Wednesday, September 03, 2008

Appleseed and gun nuts

So, I called in to Caleb and Squeakys blogtalk radio show "Gun Nuts - The Next Generation" last night, to share my experience with the appleseed program.

Now, just so people know where I'm coming from, I've had both military and civilian pistol and rifle training from several shooting classes and schools, from the beginner to the advanced level. I've been to two appleseeds, one taught by Fred himself and one where I didn't shoot (I wasn't feeling well). I shot in one and scored quite well despite injuries and an AR that became a straight pull boltie half way through (bad ammo resulted in a gummed up chamber, a weak extractor, and a gummed up gas tube).

I'm also a qualified instructor myself, and have been in the past a firearms safety, basic handgun shooting, basic firearms ownership and safety, and defensive shooting instructor. I have also developed and delivered individualized firearms instruction.

Outside of formalized firearms education, I've been a shooter for 25 years (since I was a young boy); and as part of my profession, an instructor in physical and information security for over 10 years.

I got a great deal out of my Appleseed experience, but I don't think it's for everyone; and importantly, as it is today, I don't think it's really for beginners, as some seem to promote it as.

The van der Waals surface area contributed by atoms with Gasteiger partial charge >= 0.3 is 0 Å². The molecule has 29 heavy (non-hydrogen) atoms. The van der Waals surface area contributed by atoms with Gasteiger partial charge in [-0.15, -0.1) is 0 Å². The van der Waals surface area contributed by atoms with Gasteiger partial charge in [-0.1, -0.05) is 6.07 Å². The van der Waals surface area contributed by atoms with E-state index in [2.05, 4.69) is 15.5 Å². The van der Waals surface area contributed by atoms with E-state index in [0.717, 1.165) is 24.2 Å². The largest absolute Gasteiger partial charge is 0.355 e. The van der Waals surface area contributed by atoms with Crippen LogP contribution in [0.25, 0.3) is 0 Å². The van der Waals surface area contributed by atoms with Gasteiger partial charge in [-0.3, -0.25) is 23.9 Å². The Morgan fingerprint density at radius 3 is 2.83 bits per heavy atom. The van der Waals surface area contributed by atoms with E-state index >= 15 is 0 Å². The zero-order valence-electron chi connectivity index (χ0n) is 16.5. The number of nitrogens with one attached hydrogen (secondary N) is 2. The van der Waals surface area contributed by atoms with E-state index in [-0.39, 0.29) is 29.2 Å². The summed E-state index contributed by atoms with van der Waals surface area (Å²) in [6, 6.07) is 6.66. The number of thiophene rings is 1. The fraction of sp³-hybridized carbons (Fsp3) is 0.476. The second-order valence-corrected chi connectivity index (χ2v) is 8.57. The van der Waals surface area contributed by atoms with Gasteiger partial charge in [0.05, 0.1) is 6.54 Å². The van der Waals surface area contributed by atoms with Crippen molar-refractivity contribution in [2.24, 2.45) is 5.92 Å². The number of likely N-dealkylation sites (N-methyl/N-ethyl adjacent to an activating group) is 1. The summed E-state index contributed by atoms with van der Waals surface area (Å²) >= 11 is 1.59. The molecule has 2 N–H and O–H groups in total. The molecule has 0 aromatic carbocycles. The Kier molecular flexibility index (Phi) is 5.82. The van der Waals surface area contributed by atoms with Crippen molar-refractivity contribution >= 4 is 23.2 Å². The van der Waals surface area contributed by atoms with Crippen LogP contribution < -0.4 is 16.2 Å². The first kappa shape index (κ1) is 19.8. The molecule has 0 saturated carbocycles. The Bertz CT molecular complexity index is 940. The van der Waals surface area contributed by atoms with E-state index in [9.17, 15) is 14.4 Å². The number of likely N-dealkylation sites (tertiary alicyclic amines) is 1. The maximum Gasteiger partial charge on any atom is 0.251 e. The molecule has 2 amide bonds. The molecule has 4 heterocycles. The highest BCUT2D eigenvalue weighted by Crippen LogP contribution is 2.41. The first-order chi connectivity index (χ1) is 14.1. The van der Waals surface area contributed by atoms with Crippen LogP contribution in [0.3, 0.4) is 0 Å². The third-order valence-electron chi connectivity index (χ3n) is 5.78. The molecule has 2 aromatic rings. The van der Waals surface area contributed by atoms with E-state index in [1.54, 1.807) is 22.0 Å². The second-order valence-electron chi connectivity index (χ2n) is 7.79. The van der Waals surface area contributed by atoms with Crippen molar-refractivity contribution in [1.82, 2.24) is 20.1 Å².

You don't need to be an advanced shooter, in fact I think you'll get more out of it if you arent; but I think you need to have some basic shooting skills and experience before you take the appleseed program, so you can make the best use of the lessons you learn there, and so that you learn them in a way that is useful to you.

I think that from a technical standpoint the fundamental marksmanship they teach is good; and presuming the volunteer instructors are good, you should have a good and useful training experience as well as a good time. I also think the political message behind the program is fundamentally good.

Where I think they go wrong, is that they market themselves as good for absolute beginners, and then deliver training that I think is not the best for absolute beginners; as well as load that training with a lot of politics (both intentionally to some degree, and unintentionally by the atmosphere, environment, and participants).

Anyway, listen to the whole show here: